Highlight in History
On May 12, 1937, Britain’s King George VI was crowned at Westminster Abbey; his wife, Elizabeth, was crowned as queen consort.
On this date
In 1012, Pope Sergius IV died, ending a nearly three-year papacy; he was succeeded by Pope Benedict VIII.
In 1780, during the Revolutionary War, the besieged city of Charleston, S.C., surrendered to British forces.
In 1902, anthracite coal miners in Pennsylvania went on strike. (The strike effectively ended in October 1902 with the appointment of an Anthracite Coal Strike Commission by President Theodore Roosevelt.)
In 1922, a 20-ton meteor crashed near Blackstone, Va.
In 1930, Chicago’s Adler Planetarium first opened to the public.
In 1932, the body of Charles Lindbergh Jr., the kidnapped son of Charles and Anne Lindbergh, was found in a wooded area located near the town of Hopewell, N.J.
In 1949, the Soviet Union lifted the Berlin Blockade, which the Western powers had succeeded in circumventing with their Berlin Airlift.
In 1958, the United States and Canada signed an agreement to create the North American Air Defense Command (later the North American Aerospace Defense Command, or NORAD for short).
In 1970, the Senate voted unanimously to confirm Harry A. Blackmun as a Supreme Court justice.
In 1982, in Fatima, Portugal, security guards overpowered a Spanish priest armed with a bayonet who attacked Pope John Paul II. (In 2008, the pope’s longtime private secretary revealed that the pontiff was slightly wounded in the assault.)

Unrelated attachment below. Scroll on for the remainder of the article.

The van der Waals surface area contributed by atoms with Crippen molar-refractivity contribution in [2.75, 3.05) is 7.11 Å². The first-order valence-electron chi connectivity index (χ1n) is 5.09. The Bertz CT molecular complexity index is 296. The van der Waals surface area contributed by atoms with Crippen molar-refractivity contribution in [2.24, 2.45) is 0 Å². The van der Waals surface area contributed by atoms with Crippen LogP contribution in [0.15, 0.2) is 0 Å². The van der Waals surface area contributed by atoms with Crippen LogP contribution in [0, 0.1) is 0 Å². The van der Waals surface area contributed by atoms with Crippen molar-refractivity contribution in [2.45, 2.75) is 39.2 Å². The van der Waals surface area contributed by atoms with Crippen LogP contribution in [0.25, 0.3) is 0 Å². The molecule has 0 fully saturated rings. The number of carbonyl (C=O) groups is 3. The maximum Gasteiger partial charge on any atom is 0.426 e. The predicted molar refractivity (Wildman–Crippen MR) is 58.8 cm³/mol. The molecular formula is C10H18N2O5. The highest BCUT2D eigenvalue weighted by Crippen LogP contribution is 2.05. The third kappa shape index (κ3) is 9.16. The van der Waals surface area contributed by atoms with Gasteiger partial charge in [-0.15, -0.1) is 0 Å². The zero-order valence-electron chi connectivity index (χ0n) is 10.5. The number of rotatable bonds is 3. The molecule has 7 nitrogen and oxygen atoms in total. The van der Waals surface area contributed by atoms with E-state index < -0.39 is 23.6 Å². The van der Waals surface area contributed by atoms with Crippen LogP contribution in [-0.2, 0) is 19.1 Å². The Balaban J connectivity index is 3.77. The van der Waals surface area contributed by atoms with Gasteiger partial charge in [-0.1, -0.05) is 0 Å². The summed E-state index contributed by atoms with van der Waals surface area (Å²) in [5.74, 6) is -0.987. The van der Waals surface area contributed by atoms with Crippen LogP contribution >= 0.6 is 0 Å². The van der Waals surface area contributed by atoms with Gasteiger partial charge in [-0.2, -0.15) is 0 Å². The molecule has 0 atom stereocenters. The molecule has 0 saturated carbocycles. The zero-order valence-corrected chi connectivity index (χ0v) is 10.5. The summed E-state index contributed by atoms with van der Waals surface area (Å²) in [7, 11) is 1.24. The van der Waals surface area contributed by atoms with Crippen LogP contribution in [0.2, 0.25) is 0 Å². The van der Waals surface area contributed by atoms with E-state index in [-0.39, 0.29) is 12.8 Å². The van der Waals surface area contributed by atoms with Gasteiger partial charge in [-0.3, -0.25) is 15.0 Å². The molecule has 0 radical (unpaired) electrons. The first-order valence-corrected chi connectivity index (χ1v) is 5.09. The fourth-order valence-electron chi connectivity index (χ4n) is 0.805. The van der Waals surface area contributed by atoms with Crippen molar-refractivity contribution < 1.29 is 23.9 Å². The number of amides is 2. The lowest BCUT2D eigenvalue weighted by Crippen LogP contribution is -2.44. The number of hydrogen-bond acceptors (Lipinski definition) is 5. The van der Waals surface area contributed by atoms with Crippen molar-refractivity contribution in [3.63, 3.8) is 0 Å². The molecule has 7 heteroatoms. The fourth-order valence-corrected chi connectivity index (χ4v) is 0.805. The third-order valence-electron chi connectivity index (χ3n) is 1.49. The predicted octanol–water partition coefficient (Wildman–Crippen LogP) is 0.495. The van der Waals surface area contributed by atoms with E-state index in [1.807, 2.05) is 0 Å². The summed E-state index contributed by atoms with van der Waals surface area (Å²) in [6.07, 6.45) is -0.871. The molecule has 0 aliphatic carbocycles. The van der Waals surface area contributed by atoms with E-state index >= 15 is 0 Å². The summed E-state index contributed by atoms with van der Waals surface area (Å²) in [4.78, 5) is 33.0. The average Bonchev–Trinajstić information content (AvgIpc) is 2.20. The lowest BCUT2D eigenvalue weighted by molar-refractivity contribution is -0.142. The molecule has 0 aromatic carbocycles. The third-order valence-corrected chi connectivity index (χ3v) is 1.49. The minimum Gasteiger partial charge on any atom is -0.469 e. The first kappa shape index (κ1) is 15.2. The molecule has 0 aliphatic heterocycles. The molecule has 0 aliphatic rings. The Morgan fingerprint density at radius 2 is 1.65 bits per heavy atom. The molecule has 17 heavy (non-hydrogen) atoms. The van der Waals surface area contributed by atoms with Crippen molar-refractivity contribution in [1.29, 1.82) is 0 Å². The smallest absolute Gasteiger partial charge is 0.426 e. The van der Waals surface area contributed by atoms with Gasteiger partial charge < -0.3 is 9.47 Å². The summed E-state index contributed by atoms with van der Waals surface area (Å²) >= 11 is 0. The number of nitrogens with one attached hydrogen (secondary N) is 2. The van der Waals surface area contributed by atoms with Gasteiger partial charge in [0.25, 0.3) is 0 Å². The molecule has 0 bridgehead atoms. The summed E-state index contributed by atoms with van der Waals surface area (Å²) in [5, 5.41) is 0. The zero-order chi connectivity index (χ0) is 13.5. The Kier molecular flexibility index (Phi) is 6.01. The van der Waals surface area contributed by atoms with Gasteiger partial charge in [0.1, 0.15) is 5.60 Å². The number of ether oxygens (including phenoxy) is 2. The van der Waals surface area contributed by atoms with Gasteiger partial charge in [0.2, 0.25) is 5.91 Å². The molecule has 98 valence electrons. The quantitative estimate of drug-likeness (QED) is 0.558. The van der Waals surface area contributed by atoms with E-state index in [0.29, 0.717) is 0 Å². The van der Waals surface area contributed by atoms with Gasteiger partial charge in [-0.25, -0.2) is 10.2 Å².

In 1992, actor Robert Reed of TV’s “The Brady Bunch” died in Pasadena, Calif., at age 59.
Ten years ago
Jimmy Carter arrived in Cuba, becoming the first U.S. president — in or out of office — to visit since the 1959 revolution that put Fidel Castro in power.
Five years ago
Virginia Tech held its first commencement ceremonies since the April 16 shooting rampage that claimed 32 victims and the shooter. Voters in the Dallas suburb of Farmers Branch became the first in the nation to back an official ordinance prohibiting landlords from renting to most illegal immigrants. (Court challenges have kept the law from taking effect.) A United States patrol was attacked south of Baghdad; four Americans and an Iraqi interpreter were killed, while three soldiers were kidnapped and later found dead. An American-led coalition operation supported by NATO troops killed the Taliban’s most prominent military commander, Mullah Dadullah.
One year ago
CEOs of the five largest oil companies went before the Senate Finance Committee, where Democrats challenged the executives to justify tax breaks at a time when people were paying $4 a gallon for gas. A German court convicted retired U.S. autoworker John Demjanjuk of being an accessory to the murder of tens of thousands of Jews as a Nazi death camp guard. (He died in March 2012.)